Apart from the old website graphics I do feel like I've a handle on the pages themselves. The styling will be basic, but I now have some ideas from initial experiments and Drupal clearly doesn't disappoint regards printing and accessibility. I still need to check the HTML tags allowed on pages.
As to other ideas further down the avenue - the whine of activity here is prompting another: "Where's the DATA?".
This glaring omission and its ongoing transformation from apparent to acute is recognised from past experience and current attempts to conjoin programming, web and related tools. Using BBC BASIC in 80's it was easy to use arrays and basic file handling and then concoct 20-30 cases with about a dozen or so attributes. Most of them were personal details and basic demographics.
Now entering the real world: surprise-surprise MySQL is really powerful. What this means is if you have data to throw at MySQL then it will play ball with you (assuming you play by the rules). Reading about Ajax and PHP my book explores SOAP and web services. The examples of Google, Amazon, PayPal and others are a world apart in terms of the data they serve and the services that use and complement those flows. So here, surely 20-30 concocted cases are still the order of the day?
It depends of course on what I want to try to achieve. Who is the audience? Who is the main 'user'? Reading Moggridge's Designing Interactions and the contributors frequent recourse to user participation in design and development gives me two thoughts:
At the Barn there is a group of retired regulars (teachers?) who re-organise the furniture and settle down to attend to their well-being needs. As I read and they update each other on news, the wise-cracks flow and characters shine I'm wondering.... It would be fascinating to sit down with them one-by-one and check out their experiences in consulting with the health and social care team (whoever, wherever and how many that may be?). What would have helped them AND the professional(s)? What would help subsequently (TI:ME is always a key factor)?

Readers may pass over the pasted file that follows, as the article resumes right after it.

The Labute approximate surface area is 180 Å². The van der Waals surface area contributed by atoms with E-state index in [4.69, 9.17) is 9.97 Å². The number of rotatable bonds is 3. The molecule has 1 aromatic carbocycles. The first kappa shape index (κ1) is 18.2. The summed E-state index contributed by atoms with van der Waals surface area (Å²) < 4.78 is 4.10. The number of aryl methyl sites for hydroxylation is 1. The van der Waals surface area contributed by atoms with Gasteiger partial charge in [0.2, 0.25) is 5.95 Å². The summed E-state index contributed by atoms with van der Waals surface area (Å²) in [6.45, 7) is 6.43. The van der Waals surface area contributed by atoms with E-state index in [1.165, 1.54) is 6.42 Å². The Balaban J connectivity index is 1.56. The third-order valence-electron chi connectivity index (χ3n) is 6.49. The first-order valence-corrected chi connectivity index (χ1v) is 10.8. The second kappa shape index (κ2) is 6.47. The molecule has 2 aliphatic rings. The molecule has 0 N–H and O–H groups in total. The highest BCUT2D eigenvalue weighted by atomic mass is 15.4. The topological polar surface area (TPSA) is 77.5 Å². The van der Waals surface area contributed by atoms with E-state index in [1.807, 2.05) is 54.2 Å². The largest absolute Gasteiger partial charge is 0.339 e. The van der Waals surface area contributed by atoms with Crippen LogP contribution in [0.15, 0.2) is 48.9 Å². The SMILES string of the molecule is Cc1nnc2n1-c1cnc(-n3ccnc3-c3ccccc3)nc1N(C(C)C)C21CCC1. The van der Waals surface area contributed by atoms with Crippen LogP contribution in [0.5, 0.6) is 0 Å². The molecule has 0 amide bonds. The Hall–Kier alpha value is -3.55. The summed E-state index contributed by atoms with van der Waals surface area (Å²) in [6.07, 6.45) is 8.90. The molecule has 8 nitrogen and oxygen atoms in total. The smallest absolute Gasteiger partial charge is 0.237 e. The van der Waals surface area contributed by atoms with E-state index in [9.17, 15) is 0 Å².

The summary care record is a case in point - but is there another perspective on this? There is a literature that's for sure.
I've even wondered about approaching neighbours and scratching a non-personal surface or two. I'd need to properly formulate my questions, although a loose initial approach might pay dividends? After all - what is the problem that Hodges' model might help solve?
In the same way the internet increasingly provides for rich application experiences, expectations are rising. Can you hear it again...? There's a constant whine on this blog and it's the 'audience': that's the elephant in my PC and head. As per the introductory pages, Hodges' model can readily address four main audiences:
- PATIENTS and CARERS (Ill-health) CITIZENS (Well-being, health prevention/promotion)
- HEALTH and SOCIAL CARE WORKERS
- STUDENTS (Specific educational context)
- MANAGERS, POLICY MAKERS (Governance, Reporting)
Original image source: http://www.culham.ac.uk/sg/cheshire/example1_resources.html